NASA announces plans to build houses on the moon by 2040

NASA has unveiled intentions to construct residences on the moon, prompting us to consider packing our bags!

Let's be candid—the current cost of living is exorbitant, leading to soaring housing prices with no relief in sight.

Any concept that could generate additional living spaces and potentially lower the expenses associated with having a place to live is a promising notion. But could the moon offer a solution?

According to NASA, initiatives are already underway to establish homes on the lunar surface within the next two decades, potentially allowing us to witness this development in our lifetime.
In a report by the New York Times, NASA revealed that it has joined forces with Austin-based tech firm ICON for this groundbreaking venture, known as Project Olympus.

While the prospect of lunar real estate may sound like something out of science fiction, NASA and ICON are dead serious about making it a reality.
Under Project Olympus, NASA will send a 3D printer to the moon, specially designed to build structures using lunar concrete derived from rock chips, mineral fragments, and moon dust.

Additionally, the space agency is collaborating with private companies and universities to create doors, furniture, tiles, and more, aiming to establish a fully functional living environment on our celestial neighbor.

Niki Werkheiser, NASA's director of technology maturation, expressed her optimism, saying: "We've got all the right people together at the right time with a common goal, which is why I think we'll get there. Everyone is ready to take this step together, so if we get our core capabilities developed, there's no reason it's not possible."

However, Project Olympus faces a significant hurdle - lunar dust, which is notorious for its abrasive properties capable of cutting through glass and damaging construction materials.
Furthermore, the challenge of launching materials into space adds complexity to the project, leading NASA to enlist the expertise of ICON. ICON plans to use lunar soil in its 3D printing process to construct these innovative lunar houses.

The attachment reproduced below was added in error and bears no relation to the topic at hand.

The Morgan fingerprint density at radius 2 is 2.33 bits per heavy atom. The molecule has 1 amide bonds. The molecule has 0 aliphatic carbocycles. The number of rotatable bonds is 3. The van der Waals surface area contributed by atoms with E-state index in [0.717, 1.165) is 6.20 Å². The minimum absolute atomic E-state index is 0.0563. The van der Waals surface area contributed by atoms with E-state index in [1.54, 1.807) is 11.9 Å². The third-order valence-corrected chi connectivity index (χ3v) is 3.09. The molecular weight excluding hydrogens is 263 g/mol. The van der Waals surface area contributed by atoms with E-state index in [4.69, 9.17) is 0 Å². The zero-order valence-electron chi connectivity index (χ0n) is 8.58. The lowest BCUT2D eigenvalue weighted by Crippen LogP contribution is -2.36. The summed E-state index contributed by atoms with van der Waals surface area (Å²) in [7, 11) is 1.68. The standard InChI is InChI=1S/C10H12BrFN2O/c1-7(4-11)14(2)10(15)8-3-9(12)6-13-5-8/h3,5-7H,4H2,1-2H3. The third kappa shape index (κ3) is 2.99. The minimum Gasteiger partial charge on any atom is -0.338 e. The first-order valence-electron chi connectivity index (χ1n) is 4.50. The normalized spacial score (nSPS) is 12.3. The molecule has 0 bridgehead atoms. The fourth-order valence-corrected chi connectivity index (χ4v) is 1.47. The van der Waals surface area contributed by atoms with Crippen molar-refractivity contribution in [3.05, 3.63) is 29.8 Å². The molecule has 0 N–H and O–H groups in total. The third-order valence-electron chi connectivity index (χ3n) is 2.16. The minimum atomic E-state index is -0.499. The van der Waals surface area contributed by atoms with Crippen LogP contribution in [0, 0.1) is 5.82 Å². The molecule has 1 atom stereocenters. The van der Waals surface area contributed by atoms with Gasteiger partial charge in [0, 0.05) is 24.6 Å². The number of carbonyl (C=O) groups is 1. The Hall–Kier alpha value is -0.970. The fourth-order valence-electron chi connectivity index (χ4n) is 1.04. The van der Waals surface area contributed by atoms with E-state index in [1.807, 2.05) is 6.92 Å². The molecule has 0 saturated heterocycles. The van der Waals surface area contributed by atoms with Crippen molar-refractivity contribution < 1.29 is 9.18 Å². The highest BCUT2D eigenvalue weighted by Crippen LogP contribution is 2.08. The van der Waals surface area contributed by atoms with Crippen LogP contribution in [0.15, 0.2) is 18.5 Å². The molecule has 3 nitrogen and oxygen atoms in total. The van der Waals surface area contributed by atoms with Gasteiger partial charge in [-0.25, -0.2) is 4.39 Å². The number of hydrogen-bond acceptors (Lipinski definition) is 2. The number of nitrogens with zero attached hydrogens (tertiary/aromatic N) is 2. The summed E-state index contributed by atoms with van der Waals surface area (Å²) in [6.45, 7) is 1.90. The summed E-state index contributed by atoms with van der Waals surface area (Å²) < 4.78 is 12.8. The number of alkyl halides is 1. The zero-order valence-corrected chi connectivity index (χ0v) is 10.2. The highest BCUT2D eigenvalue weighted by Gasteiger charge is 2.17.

Jennifer Edmunson, lead geologist at the Marshall Space Flight Center for the project, emphasized the need for a proof of concept, stating: "The first thing that needs to happen is a proof of concept. Can we actually manipulate the soil on the lunar surface into a construction material? We need to start this development now if we're going to realize habitats on the moon by the 2040 time frame."

Before venturing into outer space, ICON will test its 3D printer at NASA's Marshall Space Flight Center next year, ensuring it can withstand the challenging lunar environment.

Victor Pritchett, director of experimental fluids and environmental test branch for Marshall, mentioned having a dozen testing chambers designed to simulate radiation and thermal vacuum conditions that materials would encounter beyond Earth. If these materials can withstand these extreme conditions, they will likely hold up in the harsh environment of space.
In preparation for this lunar construction extravaganza, NASA plans to launch landing pads for the rockets that will transport the 3D printers to the moon. These launch sites will be situated away from the construction area to minimize the dispersal of lunar dust during rocket landings and takeoffs.

Pack those bags - we're going to the moon!

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